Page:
Platformers have essentially been around since the dawn of videogames themselves. Some of the earliest games, dating back to the quarter-draining days of the Arcade Era, held the earliest influences of what we’ve come to know as platforming. For long after said time, platformers thrived within the constraints of the 2D era, spawning legendary franchises like Super Mario Bros, Sonic the Hedgehog, and, of course, the Lion King videogame. Nowadays, however, things are a bit different, and finding high-quality videogames dedicated to platforming is much scarcer than we’d like it to be. Still, after sifting through the history books of the past 10 years I was able to compile a list of what I consider to be the best of the best from the decade we are now leaving. Of course, this is all my opinion, so don’t get mad at me, or do, I’m not your boss.
10. Super Meat Boy
Meat, ya know? Super Meat Boy is an insanely difficult game that laughs at you as you fail over and over again. The best part about it though, is it really wants you to laugh along with it. The constant challenge the game presents to you is packaged as a light-hearted stroll through a meat meadow that ultimately does nothing but forces you to not get mad at it and hate yourself a little bit along the way. A lot of the platforming in the game relies heavily on momentum, which is incredibly fun, and also can be very frustrating.
9. Monster Boy and the Cursed Kingdom
Monster Boy is an extremely charming game that only wants to invite the player on an adventure through the world of shapeshifting. In it, you can change forms into multiple different animals to solve puzzles, clear courses, and defeat enemies. There’s a lot to love in this game, and if you’re a fan of retro games you might just find some nostalgia, given this is a wonderful entry into the Wonder Boy series which started all the way back in 1986.
As I said earlier, the platforming genre fully thrived when the gaming world was limited to only the second dimension. Fez decides to take a look at what a modern platformer could be, rather than what it has been. It’s a charming game that fully embraces the new technological advances of the decade and forces the player to think in a bigger picture than most of its predecessors. With charming writing, an incredible score, and wonderful puzzles throughout, the game fully encapsulates the love that is put into a good platforming game.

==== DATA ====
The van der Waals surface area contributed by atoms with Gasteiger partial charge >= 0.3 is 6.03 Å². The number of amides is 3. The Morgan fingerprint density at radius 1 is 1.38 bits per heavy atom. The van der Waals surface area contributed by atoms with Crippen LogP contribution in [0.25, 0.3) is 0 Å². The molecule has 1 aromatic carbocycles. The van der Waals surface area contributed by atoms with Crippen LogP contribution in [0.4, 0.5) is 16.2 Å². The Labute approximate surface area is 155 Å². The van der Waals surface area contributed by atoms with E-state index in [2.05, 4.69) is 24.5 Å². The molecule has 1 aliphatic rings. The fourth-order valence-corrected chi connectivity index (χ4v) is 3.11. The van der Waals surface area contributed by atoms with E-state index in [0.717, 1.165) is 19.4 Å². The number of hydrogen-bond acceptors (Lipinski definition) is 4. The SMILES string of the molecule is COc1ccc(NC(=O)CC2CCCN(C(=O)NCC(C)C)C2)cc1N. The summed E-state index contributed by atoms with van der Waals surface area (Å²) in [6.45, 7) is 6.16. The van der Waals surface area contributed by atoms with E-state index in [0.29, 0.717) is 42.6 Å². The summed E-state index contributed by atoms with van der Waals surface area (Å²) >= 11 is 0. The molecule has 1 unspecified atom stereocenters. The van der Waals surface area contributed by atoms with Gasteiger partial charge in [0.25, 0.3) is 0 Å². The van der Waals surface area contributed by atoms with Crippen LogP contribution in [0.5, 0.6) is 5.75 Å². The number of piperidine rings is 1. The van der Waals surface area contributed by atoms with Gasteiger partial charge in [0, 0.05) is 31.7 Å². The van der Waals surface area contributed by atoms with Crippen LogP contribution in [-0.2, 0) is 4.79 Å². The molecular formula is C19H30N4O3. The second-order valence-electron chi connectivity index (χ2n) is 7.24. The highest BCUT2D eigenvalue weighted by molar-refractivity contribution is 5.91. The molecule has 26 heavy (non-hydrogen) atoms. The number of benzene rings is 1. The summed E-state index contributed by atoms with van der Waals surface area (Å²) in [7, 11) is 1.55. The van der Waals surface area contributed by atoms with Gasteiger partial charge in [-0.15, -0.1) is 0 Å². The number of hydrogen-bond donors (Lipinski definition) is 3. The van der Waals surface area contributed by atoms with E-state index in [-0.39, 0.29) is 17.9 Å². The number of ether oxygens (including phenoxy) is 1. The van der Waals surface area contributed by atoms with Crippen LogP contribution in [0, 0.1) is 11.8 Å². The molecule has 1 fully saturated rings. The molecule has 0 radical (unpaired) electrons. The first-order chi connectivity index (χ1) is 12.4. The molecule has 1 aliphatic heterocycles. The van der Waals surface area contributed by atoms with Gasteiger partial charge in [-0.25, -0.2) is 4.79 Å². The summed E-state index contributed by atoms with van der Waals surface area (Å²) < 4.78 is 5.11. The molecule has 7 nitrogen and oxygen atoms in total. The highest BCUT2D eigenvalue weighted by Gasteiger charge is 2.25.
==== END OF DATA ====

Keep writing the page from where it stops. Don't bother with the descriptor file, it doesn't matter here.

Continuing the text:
One big mystery of a game that tells you absolutely nothing and leaves everything to the imagination. The puzzles are short, as is the game, but the true heart of Limbo is in its art style and its mechanics. The game is clever in its use of movement restriction as a core mechanic and absolutely never stops trying to confuse its player.
6. Sonic Mania
The constant struggle all major studios who hold extremely popular franchises face is a simple one: how do you please all the people who love this thing? In Sonic’s case, the answer has been incredibly muddled, with reviews of almost every new release this decade being overwhelmingly negative. At some point some major studio has just got to say “fine, you do it.” That’s what Sega did, and what we got is an incredible homage to the original Sonic games. Sonic Mania is fresh, exciting, and more fun than the series has been in about a decade.
5. Shovel Knight
This game was a full-on sensation when it first dropped back in 2014, and its legacy has only grown since. Multiple sequels, lots of digging, and an endless sense of adventure through the familiar, Shovel Knight is fun, very fun. The platforming is incredibly tight, the controls are concise, and the mechanics are easy to grasp. The game gives simple rules and lets the player use their imagination fully to get through levels and defeat enemies.